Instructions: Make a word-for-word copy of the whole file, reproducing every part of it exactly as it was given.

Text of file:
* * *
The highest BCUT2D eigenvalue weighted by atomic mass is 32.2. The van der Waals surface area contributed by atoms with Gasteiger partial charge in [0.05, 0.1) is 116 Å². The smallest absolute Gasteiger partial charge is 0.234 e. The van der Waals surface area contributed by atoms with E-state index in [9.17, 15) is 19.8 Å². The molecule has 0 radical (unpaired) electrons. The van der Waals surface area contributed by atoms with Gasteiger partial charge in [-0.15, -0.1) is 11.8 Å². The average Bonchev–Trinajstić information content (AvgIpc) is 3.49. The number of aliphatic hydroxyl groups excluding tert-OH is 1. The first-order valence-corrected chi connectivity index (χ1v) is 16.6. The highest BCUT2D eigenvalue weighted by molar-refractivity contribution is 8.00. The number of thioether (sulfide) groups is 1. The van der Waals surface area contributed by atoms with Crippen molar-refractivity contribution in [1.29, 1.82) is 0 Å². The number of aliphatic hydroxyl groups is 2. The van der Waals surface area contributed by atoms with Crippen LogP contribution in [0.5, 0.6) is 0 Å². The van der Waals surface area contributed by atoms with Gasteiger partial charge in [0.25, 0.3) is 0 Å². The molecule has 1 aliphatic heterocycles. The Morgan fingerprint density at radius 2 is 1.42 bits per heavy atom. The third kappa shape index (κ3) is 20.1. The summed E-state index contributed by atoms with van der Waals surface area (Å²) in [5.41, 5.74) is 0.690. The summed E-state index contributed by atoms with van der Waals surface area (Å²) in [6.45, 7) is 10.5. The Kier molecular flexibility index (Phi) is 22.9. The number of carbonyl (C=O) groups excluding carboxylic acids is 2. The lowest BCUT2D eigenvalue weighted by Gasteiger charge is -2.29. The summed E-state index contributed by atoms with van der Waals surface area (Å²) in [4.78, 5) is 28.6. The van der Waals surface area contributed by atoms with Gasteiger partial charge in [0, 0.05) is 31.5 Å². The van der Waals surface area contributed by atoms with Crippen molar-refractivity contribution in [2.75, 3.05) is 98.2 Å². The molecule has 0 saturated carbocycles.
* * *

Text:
The highest BCUT2D eigenvalue weighted by atomic mass is 32.2. The van der Waals surface area contributed by atoms with Gasteiger partial charge in [0.05, 0.1) is 116 Å². The smallest absolute Gasteiger partial charge is 0.234 e. The van der Waals surface area contributed by atoms with E-state index in [9.17, 15) is 19.8 Å². The molecule has 0 radical (unpaired) electrons. The van der Waals surface area contributed by atoms with Gasteiger partial charge in [-0.15, -0.1) is 11.8 Å². The average Bonchev–Trinajstić information content (AvgIpc) is 3.49. The number of aliphatic hydroxyl groups excluding tert-OH is 1. The first-order valence-corrected chi connectivity index (χ1v) is 16.6. The highest BCUT2D eigenvalue weighted by molar-refractivity contribution is 8.00. The number of thioether (sulfide) groups is 1. The van der Waals surface area contributed by atoms with Crippen molar-refractivity contribution in [1.29, 1.82) is 0 Å². The number of aliphatic hydroxyl groups is 2. The van der Waals surface area contributed by atoms with Crippen LogP contribution in [0.5, 0.6) is 0 Å². The van der Waals surface area contributed by atoms with Gasteiger partial charge in [0.25, 0.3) is 0 Å². The molecule has 1 aliphatic heterocycles. The Morgan fingerprint density at radius 2 is 1.42 bits per heavy atom. The third kappa shape index (κ3) is 20.1. The summed E-state index contributed by atoms with van der Waals surface area (Å²) in [5.41, 5.74) is 0.690. The summed E-state index contributed by atoms with van der Waals surface area (Å²) in [6.45, 7) is 10.5. The Kier molecular flexibility index (Phi) is 22.9. The number of carbonyl (C=O) groups excluding carboxylic acids is 2. The lowest BCUT2D eigenvalue weighted by Gasteiger charge is -2.29. The summed E-state index contributed by atoms with van der Waals surface area (Å²) in [4.78, 5) is 28.6. The van der Waals surface area contributed by atoms with Gasteiger partial charge in [0, 0.05) is 31.5 Å². The van der Waals surface area contributed by atoms with Crippen molar-refractivity contribution in [2.75, 3.05) is 98.2 Å². The molecule has 0 saturated carbocycles.